Since the “Kamans”, the descendants of Afghan archers started living in Arakan since 1430 and their population increased in 1660 when Sha Shuja followers joined them, and the “Myay Dus” the descendants of Bengali “Pagoda Slaves” started living in Arakan since 1533 they may be called “the Indigenous Muslims of Arakan”. For centuries to now, these “Indigenous Muslims of Arakan” lived and live peacefully with Burmese and Arakanese (Rakhaings), who are Buddhists. Even in the country-wide racial riots between Buddhists and Muslims starting from Rangoon in 1938, there was not a single riot in Thandwe[12].

2.4.1.4. The Colonial Era:

2.4.1.4.1 Early Bengali Muslim Settlers:

Only after the British annexed Burma and placed under the umbrella of the British Indian Empire did a lot of Bengalis, especially from Chittagong, came to settle in Arakan, particularly in the north. After the First Anglo-Burmese War which broke out in 1824 and ended in 1826, some parts of Burma were annexed by the British. These areas became part of British India since 1826. Hence, since 1826 people from the Subcontinent were able to come to Burma freely, unconditionally and some were brought by the British for various reasons. However, the volume of Indian immigration before the middle of the nineteenth century, though continuous, was never on a very large scale compared to what it came to be from 1852 onwards. A new chapter in the history of Indian immigration into Burma began after the British annexation of Lower Burma after the Second Anglo-Burmese War (1852), and the whole of Burma after the Third War in 1886. The opening of the Suez Canal in 1869 marked a turning point in the economic and administrative history of British-Burma. The British government wanted to export Burmese rice and they extended the rice fields in Arakan, Tenassarim and Lower Burma, and they also wanted to construct railway lines. As they needed peasants and coolies they imported tens of thousands of Indians.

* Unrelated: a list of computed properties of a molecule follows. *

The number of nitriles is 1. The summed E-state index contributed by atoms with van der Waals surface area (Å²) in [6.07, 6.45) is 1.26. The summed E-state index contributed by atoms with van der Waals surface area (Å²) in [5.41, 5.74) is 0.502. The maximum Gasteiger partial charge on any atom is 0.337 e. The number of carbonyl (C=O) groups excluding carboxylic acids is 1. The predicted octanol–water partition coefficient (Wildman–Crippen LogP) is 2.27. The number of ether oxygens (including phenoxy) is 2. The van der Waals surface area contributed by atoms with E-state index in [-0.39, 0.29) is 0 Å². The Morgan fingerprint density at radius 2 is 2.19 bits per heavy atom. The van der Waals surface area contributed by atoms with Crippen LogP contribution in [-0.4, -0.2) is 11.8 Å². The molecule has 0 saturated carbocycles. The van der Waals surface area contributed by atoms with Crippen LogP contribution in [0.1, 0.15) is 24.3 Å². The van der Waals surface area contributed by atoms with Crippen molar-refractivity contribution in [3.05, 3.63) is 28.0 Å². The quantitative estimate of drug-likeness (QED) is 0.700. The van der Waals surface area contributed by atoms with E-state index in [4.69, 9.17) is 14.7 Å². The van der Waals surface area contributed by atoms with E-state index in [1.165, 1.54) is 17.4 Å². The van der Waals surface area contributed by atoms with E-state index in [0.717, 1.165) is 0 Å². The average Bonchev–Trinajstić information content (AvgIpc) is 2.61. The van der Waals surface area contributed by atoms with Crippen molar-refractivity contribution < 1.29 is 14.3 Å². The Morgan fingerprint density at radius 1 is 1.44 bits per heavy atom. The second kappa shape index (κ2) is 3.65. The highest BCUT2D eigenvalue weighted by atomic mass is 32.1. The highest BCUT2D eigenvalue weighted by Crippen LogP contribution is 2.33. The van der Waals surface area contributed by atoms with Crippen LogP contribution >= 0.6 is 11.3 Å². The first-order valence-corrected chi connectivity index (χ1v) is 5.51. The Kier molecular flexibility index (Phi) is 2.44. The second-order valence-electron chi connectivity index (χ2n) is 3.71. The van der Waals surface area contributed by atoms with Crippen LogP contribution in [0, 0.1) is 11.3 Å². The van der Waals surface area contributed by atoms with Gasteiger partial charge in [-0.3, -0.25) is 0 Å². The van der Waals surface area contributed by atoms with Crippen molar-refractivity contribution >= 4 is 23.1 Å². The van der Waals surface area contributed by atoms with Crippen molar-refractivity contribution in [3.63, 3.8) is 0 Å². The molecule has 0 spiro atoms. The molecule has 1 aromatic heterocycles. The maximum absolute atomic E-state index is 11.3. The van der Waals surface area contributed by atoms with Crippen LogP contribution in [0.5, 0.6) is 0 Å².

There were five types of Indian immigrants: (1) Permanent settlers; (2) Long-term settlers, who came to seek their fortune in the then most prosperous country in Southeast Asia, but for retired life they preferred to stay in India rather than in Burma; (3) Seasonal workers who came for a fixed short period; (4) Government servants and traders who wanted to earn and save money so that they and their offspring could settle permanently in Burma as rich people; and (5) People brought by the British for various reasons.

Because of that the famous archaeologist in Burma Prof. E. Forschhammer had predicted that generally Burma, particularly Arakan would become the ‘Palestine of the Far East’[13]

2.4.1.4.2. Bengali Settlers during the Colonial Era:

Arakan has very fertile soil with sufficient rain falls, hence, British wanted to expand rice fields in Arakan. Since the country was under-populated and has a direct land border with Bengal, particularly with Chittagong District, many Chittagonian Bengalis were brought to Arakan as cheap labourers, peasants and coolies.

Some Chittagonian Bengalis were brought to Arakan to construct a railway track between the two towns, Butheedaung and Maungdaw. The construction project (1916-18) stopped without finishing the railway line, but those Chittagonian Bengalis never returned back to Bengal.